Karen political party to launch magazine

The Pa-an based Plone-Swor Democratic Party of Karen State is to launch a monthly journal in the coming Karen New Year. The magazine will cover politics, Karen issues and international news.

The new magazine is set to challenge the government’s claims that it is serious about creating media free environment.

According to the PSDP’s youth chairman, S’Be Kyin Oo, a series of meetings were held in September to discuss the journal, its contents and what language should be used. S’Be Kyin Oo spoke to Karen News about the proposed journal.

“The journal will be called ‘Plone-Swor Journal’. It will include four languages- Pwo, S’gaw, Burmese and English. Our main aim is to raise awareness for our people about political issues, Karen related issues and other international knowledge. Plone-Swor Journal will be distributed monthly.”

A production committee made up of party leaders will supervise the journal – Saw Shar Maung Kho Da will be editor and Naw Yuzana, his deputy editor.

S’Be Kyin Oo said the journal sections will include political, social events, general news, cartoons and 13 people will work to collect news and articles.

Working with an authorised ‘publication permit No. 2Th-028’, Plone-Swor Journal’s production committee will be accepting written articles and contribution from 22nd September to 20th of November for the first issue of the journal that will be launched during the Karen New Year celebrations. A party member who attended the meeting said it was decided each edition’s print run would be 3,000 copies.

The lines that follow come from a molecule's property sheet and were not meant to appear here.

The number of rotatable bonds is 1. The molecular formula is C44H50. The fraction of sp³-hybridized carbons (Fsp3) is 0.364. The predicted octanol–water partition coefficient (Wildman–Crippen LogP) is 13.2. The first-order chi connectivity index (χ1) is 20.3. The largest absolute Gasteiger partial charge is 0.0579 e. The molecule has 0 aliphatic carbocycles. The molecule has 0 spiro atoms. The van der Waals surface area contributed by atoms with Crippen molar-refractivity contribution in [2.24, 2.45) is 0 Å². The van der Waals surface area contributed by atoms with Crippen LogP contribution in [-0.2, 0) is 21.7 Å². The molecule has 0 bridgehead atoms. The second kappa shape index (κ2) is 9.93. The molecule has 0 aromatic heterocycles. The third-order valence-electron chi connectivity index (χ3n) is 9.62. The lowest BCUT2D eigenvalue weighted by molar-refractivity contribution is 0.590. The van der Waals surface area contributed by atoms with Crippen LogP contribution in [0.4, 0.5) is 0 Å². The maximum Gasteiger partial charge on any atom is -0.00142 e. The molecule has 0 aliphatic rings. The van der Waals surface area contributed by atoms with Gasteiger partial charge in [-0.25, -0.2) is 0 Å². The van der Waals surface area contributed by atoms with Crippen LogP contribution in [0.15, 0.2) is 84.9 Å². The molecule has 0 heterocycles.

“The first journal is to be produced at the time of Karen New Year. The production committee, field journalists and feature writers have all been appointed.”

A party member said that PSDP have no rules on prohibiting content.

“We are already observing freedom of speech and [free] expression. We don’t have any rules on our journal. As long as we don’t hurt the three main national causes — 1) Non-disintegration of the Union, 2) Non-disintegration of the National Solidarity and 3) Perpetuation of Sovereignty — other issues can be reported on freely.”

Although the PSDP are optimistic about media freedom in Burma under the recently elected government, the country is still listed by international media watchdogs as among the world’s worst.

Reporters Without Borders ranked Burma at 174 out of 178 in their 2010 press freedom index while the New York-based Committee to Protect Journalists in their latest report, released in September this year, said that despite the promises of reform by the new government, “Burma’s heavily censored media is still among the most restricted in the world.”

The international media organisations conclude that media freedom in Burma is among the most restricted and censored in the world. The Assistance Association for Political Prisoners-Burma stated in their latest update that there are 23 media workers in jail.

Last week, a young reporter, Sithu Zeya, working for the Oslo-based Democratic Voice of Burma was sentenced to additional 10 years to the eight years he is already serving after he was arrested in April last year.

Meanwhile, as many as 70 people attended the Plone-Swor Democratic Party’s production for their proposed journal, these included members from the Karen Literacy Association, the Plone Education Development Unit and individual Karen academics.

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